Wednesday, April 13, 2011

The Alamo Mission ~ The Shrine of Texas Liberty

Did you know that the chapel of The Alamo Mission has been designated a shrine by the state of Texas? Today, we visited The Alamo. Many of the walls surrounding the Alamo Gardens still stand all these years after the Battle of the Alamo on March 6, 1836. Yes, in addition to coincidentally visiting San Antonio the week of Fiesta, we are also here for the 175th Anniversary of the Battle.

The chapel of The Alamo Mission

The Long Barracks building contains history and artifacts.

The flags of six countries have flown over Texas; can you name them?

These enormous, brightly colored fish live in a ditch or culvert next to The Alamo Museum. They were freaky lookin'.

Inside the walls are the Alamo Gardens. I wish I could have adequately captured the enormous live oak trees on the grounds. One in particular is so huge that some its branches have become embedded in the ground and others must be supported to keep them from collapsing...magnificent. Here is one that would fit in the lens of my camera. Just look at those branches!

There are lots of other plants too but I especially loved the cacti.

Look closely, click to enlarge if you want, and you will see the yellowjacket climbing out of the yellow bloom.

Before we head on over to the Riverwalk for a late lunch, here are the six nations which have flown their flags over Texas. Did you get them all right?

Spain (1519-1685; 1690-1821)
France (1685-1690)
Mexico (1821-1836)
Republic of Texas (1836-1845)
Confederate States of America (1861-1865)
United States of America (1845-1861; 1865- )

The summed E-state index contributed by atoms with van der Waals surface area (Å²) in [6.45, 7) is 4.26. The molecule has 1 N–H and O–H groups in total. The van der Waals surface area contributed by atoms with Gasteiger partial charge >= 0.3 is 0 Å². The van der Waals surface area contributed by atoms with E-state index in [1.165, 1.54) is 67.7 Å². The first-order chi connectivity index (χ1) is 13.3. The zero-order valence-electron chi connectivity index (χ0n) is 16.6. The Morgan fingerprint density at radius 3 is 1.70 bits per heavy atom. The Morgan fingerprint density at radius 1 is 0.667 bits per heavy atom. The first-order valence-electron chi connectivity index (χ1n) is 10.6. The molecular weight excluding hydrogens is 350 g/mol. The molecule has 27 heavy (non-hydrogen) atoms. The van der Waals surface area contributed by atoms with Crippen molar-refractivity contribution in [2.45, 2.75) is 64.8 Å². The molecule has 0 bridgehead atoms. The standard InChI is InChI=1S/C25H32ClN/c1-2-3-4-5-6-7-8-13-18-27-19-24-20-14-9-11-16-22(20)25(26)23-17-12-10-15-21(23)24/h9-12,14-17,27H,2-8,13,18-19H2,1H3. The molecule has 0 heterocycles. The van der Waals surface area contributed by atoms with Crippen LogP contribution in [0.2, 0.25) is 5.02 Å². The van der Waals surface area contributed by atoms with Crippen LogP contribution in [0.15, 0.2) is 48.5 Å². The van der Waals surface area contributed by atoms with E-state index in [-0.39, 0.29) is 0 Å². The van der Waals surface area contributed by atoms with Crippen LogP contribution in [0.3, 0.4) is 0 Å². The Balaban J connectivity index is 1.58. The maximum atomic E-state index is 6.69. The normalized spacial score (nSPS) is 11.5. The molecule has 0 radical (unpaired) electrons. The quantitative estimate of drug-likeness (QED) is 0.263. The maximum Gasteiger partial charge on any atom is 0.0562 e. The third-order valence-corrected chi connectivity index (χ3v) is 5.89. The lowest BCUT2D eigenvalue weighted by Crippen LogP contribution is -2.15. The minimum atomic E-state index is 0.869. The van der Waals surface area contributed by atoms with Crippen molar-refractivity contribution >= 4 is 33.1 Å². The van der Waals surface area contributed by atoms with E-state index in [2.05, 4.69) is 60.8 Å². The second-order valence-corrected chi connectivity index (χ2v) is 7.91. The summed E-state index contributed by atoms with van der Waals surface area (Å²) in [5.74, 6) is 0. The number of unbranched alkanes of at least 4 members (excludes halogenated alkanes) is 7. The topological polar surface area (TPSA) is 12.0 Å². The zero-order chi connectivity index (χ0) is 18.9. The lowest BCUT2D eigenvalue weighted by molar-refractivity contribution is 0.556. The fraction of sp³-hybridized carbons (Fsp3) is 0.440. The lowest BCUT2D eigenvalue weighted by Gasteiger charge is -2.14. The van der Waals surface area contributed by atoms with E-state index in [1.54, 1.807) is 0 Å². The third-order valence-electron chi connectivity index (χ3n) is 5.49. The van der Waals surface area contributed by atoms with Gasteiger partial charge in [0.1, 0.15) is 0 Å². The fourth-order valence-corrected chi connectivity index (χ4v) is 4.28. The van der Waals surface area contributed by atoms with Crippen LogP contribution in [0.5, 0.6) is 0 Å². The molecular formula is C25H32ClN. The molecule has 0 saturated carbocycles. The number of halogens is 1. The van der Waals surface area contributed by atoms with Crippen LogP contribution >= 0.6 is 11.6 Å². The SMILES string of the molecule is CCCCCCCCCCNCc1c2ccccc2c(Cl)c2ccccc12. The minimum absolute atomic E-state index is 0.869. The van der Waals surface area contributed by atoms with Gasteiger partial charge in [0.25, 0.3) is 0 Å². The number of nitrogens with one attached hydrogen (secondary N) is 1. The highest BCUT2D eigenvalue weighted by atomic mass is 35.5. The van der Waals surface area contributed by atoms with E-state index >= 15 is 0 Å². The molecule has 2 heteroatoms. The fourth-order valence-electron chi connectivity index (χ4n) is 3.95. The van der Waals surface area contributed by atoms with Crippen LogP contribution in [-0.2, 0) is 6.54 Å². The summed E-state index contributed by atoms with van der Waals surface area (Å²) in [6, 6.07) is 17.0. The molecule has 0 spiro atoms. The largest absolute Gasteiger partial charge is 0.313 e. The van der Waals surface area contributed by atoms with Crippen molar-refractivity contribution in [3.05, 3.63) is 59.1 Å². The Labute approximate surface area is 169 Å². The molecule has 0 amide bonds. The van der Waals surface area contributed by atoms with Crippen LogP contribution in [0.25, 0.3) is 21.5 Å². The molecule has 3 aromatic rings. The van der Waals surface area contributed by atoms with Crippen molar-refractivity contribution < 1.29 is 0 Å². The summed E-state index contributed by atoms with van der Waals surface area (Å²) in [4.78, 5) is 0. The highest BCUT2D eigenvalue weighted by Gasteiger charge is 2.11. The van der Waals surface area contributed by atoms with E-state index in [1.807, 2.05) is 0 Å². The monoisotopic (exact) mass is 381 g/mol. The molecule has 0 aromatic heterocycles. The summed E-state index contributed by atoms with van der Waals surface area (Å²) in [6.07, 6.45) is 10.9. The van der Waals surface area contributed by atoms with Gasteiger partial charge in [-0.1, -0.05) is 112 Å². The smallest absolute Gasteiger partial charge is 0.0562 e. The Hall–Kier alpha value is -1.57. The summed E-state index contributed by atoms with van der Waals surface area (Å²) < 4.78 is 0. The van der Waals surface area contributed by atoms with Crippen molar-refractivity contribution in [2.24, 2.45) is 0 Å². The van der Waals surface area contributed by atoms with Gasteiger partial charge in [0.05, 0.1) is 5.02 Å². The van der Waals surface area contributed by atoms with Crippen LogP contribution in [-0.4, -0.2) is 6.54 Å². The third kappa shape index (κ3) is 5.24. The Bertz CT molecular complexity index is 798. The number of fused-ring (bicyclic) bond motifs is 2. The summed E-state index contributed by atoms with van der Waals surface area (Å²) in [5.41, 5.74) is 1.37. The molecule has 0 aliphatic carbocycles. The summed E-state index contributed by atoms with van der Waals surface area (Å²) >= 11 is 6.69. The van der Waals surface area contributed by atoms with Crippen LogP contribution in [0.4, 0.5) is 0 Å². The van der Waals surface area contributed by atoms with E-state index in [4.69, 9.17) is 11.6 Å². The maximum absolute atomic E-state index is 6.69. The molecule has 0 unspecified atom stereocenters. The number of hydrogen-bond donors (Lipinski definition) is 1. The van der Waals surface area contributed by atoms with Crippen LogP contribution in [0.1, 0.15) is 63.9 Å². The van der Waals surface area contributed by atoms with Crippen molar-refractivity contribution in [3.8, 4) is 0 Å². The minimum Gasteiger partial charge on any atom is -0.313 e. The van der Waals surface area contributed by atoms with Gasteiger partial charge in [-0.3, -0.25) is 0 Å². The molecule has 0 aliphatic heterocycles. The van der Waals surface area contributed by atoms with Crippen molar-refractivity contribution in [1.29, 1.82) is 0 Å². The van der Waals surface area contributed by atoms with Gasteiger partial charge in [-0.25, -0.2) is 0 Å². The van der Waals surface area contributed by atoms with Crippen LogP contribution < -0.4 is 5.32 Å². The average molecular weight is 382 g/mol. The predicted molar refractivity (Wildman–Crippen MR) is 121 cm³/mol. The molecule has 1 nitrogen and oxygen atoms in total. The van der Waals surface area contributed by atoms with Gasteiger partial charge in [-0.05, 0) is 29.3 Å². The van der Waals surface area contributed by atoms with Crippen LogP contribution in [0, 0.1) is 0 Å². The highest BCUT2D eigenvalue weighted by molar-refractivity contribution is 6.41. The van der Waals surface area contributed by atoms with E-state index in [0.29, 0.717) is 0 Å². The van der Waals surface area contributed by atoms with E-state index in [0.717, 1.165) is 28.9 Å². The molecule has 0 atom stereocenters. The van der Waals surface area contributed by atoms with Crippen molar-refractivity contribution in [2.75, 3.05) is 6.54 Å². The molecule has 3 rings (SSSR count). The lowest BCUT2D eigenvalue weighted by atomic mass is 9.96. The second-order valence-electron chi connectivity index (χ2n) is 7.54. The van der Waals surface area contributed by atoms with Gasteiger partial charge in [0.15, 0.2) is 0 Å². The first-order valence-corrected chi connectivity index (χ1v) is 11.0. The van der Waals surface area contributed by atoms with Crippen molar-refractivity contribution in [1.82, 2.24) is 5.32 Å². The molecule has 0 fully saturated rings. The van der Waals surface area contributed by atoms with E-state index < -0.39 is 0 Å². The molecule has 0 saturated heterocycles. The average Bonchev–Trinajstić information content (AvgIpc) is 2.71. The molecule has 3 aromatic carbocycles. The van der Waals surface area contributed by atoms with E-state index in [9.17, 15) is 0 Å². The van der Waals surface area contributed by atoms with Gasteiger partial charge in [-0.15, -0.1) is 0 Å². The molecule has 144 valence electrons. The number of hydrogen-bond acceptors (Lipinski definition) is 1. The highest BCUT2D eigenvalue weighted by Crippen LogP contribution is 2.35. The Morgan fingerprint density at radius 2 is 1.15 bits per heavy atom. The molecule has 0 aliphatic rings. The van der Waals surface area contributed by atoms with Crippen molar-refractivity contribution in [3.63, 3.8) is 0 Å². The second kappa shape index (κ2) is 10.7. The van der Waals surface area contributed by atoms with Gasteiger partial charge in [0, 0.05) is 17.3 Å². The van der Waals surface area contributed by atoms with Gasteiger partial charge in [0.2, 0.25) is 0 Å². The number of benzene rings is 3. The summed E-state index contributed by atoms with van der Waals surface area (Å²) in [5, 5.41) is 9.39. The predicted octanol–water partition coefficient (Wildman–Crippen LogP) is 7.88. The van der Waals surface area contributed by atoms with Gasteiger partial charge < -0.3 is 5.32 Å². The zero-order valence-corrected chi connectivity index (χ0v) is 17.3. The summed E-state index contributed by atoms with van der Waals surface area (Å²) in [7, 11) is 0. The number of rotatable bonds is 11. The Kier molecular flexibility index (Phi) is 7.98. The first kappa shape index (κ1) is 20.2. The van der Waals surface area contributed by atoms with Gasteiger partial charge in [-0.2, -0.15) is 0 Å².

It was again a several miles short walk to the Riverwalk from The Alamo. We strolled a while before selecting a restaurant.

Rich is standing next to a foot bridge over the water; I love that so much of this is open, just a cable but no walls. The river itself is only three to five feet deep in  most places.

Just one of many beautiful fountains that also serve to aerate the river.

Can you see me standing there on the Canarias Bridge? I think this is the bridge that our guide said was in the movie Miss Congeniality. On the river you see one of the barges, just like the one we took yesterday.

All of the many stairways along Riverwalk are stone and uniquely designed.

I wish I could report that the food was delicious, but it wasn't so I won't name the restaurant where we had lunch. There were so many restaurants to choose from, but this time we did not make a lucky choice. The atmosphere was fabulous though because we had a table right on the river.

Lovin' Life ~~ Getting Used to Walking Several Miles Every Day


  1. Those enormous, brightly colored fish are Koi. They are a carp and have been cultivated in Japan as an ornamental fish since the late 15th, early 16th century.

  2. Thanks Quilly. That's exactly what Rich thought but I didn't know that Koi got that large...I should know by now that he always knows what he's talking about!!!

  3. Quilly is quick on the draw for comments to your blog! =) I too was going to say koi. They are impressive looking fish. I remember seeing some at a zoo somewhere some time ago. We could buy food and feed them. Oh, it was in Nashville.

    I believe that buzzing creature on the flower is a honey bee and not a yellow jacket. Yellow jackets are not fuzzy, more like a wasp.

    Love the pics of the riverwalk again. What a unique area. =)


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